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Chôhen Kaijû Eiga: Urutoraman

Chôhen Kaijû Eiga: Urutoraman (1967) Movie Poster
Japan  •    •  79m  •    •  Directed by: Hajime Tsuburaya.  •  Starring: Akiji Kobayashi, Susumu Kurobe, Sandayû Dokumamushi, Susumu Fujita, Akihiko Hirata, Masaya Nihei, Hiroko Sakurai.  •  Music by: Kunio Miyauchi.
     While investigating two glowing ball-like UFOs chasing each other, Science Patrol officer Hayata is killed when one of the UFOs accidentally crashes into the Mini-VTOL he rode. The being inside, a giant silver & red alien from the Land of Light in the Nebula M78, feels terrible for the accident he caused. So he makes it up to Hayata by combining his own life-force with that of the Earthman, thus bringing him back to life. He also gives him a marker-like device called the Beta Capsule, with which in times of crisis, Hayata secretly transforms into the giant alien, heretofore known as Ultraman!


Image from: Chôhen Kaijû Eiga: Urutoraman (1967)
Image from: Chôhen Kaijû Eiga: Urutoraman (1967)
Image from: Chôhen Kaijû Eiga: Urutoraman (1967)
Image from: Chôhen Kaijû Eiga: Urutoraman (1967)
Image from: Chôhen Kaijû Eiga: Urutoraman (1967)
Image from: Chôhen Kaijû Eiga: Urutoraman (1967)
Okay, so my vote is biased. I'm another "child of the '60s" that loved this show in my young age. As a young child, this was pure comic-book, sci-fi stuff, and larger-than-life. A different reality than 'Star Trek' but just as cool in my book at the time. Looking back on the first episode as an adult - I can say that they did the best they could with the special effects and the budget they had.

To say that it was usually a formula plot line would be redundant (but I'll say it anyway). IE most of the time, it's something like this:

BEGIN Plot line Big monster arrives on earth from outer space or as a result of a mad scientist tinkering with earthly species.

The Science Team & (member) Hayata (other spellings have been posted - and I'm no expert) try to get rid of monster.

The team's efforts prove mostly fruitless (except in a few episodes) Ultraman (being summoned by Hayata) saves the day with alien gung-fu, special effects, and pyrotechnics in the last few minutes.

END Plot line

Intersperse with Japanese humor (and sometimes their interpretation of American 'slapstick' and 'stooge' humor) and a really cute radio-girl.

For example: In reference to the "beta capsule" device that Hayata uses to summon Ultraman, one funny scene I remember was that the science team was eating a meal: Monster appears (from outer space or somewhere), Hiyata runs outside (so as not to alert the rest of the team to his bi-identity), grabs what he thinks is the beta capsule, holds it over his head, says the 'magic words' - and nothing happens. He looks up to find he's holding up his dinner fork. (Funny on a couple of levels - looking back on it, shouldn't he have held a pair of chopsticks?)

And yes, they had "to be continued..." episodes - throwbacks to stuff like the classic "Tiger Woman" serials that ran before the "B" movies of the '40's. "cliffhangers" - look it up, google it, wiki it, or whatever.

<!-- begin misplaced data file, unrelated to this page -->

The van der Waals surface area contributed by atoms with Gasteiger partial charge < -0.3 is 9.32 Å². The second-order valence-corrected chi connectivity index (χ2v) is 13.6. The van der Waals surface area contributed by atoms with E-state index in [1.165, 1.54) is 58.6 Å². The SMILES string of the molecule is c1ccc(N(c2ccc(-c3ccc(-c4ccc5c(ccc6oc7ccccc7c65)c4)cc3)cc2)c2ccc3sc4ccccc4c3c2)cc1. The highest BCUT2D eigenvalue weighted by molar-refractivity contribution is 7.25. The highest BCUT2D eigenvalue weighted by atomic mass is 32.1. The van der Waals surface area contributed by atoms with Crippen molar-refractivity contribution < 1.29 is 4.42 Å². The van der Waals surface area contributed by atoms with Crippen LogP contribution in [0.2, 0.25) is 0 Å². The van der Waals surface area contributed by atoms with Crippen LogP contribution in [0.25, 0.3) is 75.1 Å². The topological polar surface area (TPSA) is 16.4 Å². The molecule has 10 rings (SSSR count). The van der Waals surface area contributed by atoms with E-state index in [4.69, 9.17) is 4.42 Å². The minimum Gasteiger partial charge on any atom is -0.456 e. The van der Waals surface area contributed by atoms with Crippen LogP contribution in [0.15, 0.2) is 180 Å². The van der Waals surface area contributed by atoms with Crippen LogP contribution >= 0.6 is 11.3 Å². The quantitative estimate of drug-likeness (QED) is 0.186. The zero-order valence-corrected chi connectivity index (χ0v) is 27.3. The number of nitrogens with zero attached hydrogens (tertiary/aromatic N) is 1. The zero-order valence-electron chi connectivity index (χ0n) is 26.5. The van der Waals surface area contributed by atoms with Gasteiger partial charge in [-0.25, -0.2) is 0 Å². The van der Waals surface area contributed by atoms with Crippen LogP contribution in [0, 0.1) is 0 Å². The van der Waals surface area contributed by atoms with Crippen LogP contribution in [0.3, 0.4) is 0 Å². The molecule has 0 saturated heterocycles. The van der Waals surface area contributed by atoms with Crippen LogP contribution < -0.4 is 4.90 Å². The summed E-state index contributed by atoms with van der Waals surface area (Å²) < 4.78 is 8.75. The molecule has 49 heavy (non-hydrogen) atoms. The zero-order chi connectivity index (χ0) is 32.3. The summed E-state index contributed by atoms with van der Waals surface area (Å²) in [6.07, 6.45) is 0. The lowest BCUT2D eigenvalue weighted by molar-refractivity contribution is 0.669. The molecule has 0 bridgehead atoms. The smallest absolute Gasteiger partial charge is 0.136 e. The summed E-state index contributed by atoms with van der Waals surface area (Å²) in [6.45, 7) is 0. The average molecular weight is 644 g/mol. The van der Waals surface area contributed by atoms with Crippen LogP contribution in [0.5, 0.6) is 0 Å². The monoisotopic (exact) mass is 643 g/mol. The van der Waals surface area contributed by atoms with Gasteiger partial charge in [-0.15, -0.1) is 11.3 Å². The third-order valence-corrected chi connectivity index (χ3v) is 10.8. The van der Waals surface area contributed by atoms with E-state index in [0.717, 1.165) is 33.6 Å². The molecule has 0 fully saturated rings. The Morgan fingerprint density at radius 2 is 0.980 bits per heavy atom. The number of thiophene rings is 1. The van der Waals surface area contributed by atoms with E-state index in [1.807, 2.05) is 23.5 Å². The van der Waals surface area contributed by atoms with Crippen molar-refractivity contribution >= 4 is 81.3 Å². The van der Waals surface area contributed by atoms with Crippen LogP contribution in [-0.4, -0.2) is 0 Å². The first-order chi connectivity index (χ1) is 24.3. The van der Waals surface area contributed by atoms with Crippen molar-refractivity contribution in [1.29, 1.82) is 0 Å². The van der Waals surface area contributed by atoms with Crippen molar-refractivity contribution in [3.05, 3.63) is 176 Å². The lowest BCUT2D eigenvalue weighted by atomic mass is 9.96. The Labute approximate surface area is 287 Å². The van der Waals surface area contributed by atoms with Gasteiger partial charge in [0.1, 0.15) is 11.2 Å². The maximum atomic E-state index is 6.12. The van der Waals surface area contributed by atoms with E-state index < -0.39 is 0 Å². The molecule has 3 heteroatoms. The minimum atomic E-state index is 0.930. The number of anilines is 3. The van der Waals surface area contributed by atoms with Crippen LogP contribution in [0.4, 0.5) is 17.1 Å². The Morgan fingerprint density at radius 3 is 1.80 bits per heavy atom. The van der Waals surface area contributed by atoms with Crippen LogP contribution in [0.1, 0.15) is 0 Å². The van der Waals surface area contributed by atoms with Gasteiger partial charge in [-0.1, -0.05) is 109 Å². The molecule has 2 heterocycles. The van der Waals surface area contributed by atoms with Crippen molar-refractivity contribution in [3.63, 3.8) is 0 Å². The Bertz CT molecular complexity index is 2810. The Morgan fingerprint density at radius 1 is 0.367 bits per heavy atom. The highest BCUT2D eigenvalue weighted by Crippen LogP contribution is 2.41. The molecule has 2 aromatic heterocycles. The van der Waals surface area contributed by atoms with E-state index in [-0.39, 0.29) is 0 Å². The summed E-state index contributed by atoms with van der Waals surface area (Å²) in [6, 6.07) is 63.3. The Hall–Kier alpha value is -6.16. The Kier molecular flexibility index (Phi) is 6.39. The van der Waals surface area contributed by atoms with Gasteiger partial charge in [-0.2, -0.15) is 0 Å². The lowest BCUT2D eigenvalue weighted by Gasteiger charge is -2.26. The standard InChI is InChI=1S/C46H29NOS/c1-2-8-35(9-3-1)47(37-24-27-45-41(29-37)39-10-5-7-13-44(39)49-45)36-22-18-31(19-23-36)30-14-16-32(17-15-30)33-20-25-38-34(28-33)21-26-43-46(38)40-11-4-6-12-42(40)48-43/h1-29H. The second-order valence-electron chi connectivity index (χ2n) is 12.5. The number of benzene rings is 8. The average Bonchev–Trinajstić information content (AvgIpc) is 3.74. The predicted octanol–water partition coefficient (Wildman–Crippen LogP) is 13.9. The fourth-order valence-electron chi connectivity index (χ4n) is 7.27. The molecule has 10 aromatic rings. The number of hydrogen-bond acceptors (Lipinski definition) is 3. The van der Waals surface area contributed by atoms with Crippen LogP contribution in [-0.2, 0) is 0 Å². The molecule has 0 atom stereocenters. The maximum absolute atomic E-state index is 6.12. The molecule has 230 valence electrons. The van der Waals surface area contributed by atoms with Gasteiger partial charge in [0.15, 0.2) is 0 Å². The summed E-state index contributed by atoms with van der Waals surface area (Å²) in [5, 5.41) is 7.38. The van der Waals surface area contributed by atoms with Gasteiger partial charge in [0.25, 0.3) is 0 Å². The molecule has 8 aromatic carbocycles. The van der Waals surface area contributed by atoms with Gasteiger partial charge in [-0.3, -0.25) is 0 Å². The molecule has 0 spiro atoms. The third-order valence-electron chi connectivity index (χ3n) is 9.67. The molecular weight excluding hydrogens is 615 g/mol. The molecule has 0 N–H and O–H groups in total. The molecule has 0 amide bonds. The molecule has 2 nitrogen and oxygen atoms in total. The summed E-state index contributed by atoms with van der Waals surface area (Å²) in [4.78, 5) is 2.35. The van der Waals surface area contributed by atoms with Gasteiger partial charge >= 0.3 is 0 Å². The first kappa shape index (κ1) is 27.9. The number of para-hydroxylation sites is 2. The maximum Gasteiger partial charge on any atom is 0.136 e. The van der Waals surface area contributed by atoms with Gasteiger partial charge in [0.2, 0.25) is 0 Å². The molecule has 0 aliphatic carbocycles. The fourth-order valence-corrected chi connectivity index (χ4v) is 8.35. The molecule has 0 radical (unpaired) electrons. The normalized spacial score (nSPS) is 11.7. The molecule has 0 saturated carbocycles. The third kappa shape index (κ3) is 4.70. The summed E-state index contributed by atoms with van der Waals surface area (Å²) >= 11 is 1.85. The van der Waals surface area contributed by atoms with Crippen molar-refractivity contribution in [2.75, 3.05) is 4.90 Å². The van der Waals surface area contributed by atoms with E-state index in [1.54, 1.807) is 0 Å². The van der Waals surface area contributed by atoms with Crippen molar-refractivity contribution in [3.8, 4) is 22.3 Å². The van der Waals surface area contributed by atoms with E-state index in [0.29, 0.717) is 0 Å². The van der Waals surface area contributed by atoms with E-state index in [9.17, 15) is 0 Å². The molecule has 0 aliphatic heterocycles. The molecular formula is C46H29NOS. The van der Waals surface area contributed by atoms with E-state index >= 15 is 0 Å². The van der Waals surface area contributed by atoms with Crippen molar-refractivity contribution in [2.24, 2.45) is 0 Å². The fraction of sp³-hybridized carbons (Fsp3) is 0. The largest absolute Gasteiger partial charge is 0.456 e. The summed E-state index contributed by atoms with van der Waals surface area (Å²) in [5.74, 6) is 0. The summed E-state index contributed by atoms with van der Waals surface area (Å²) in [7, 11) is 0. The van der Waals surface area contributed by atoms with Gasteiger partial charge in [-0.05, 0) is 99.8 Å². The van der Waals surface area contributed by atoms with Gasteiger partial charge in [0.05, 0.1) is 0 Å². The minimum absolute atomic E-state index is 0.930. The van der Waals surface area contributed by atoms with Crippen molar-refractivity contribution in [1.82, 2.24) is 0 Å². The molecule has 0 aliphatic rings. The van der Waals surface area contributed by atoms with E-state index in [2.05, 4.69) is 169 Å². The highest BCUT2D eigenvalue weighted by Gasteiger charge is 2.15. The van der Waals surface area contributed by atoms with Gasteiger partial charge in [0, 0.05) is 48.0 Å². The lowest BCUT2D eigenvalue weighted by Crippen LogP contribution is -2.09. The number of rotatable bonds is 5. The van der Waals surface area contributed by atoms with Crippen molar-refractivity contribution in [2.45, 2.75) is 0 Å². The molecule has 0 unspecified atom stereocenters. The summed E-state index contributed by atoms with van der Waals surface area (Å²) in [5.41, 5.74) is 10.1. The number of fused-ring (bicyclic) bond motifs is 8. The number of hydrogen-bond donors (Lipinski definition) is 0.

This series also featured "drama" episodes that essentially went beyond its own genre - in at least one episode I can remember, the "monster" didn't really want to wind up on earth, it was despondent and lonely and lost and angry about being here - and Ultraman didn't really want to hurt it. It brought tears to my eyes back then - and I think it still might now.

If you can find this original series somewhere (or even original episodes of it), it's worth seeing, even if only for world cinema history purposes. But I would suggest rather that you just grab whatever video or rental of this you can find, kick your shoes off, let your imagination run, watch it, and be a kid again.

I give the entire series a 6 out of 10 (remember, I'm biased), although there are some episodes that I would still give a "10". The lowering-of-rating factor comes from the fact that (much of the time) the plot lines were very "formula". The raising-of-rating factor is due to several things - one of which was that for that time, the series portrayed some character interactions more realistically so than many other series of that (at the time) sci-fi genre. The monsters weren't always blindly rampaging, sometimes the humans defeated the monster rather than having Ultraman deal with it all (or at least aided him critically), and that characters in the show cared about each other - which you drama students should know 'brings the audience in'.

"Monster defeat methodology" got creative on some occasions, and there are beautiful cinematographic shots in the series of some really cool historic places in Japan.

If you've enjoyed old sci-fi novels, the Power Rangers, Transformers, Doc Savage, the old Tarzan serials, black-and-white episodes of Flash Gordon, or the old Batman TV series, the Green Hornet, or any "hero-based kids TV show of the '50s through the '70s", then I think you'll like this series very much.

Review by Trouvere from the Internet Movie Database.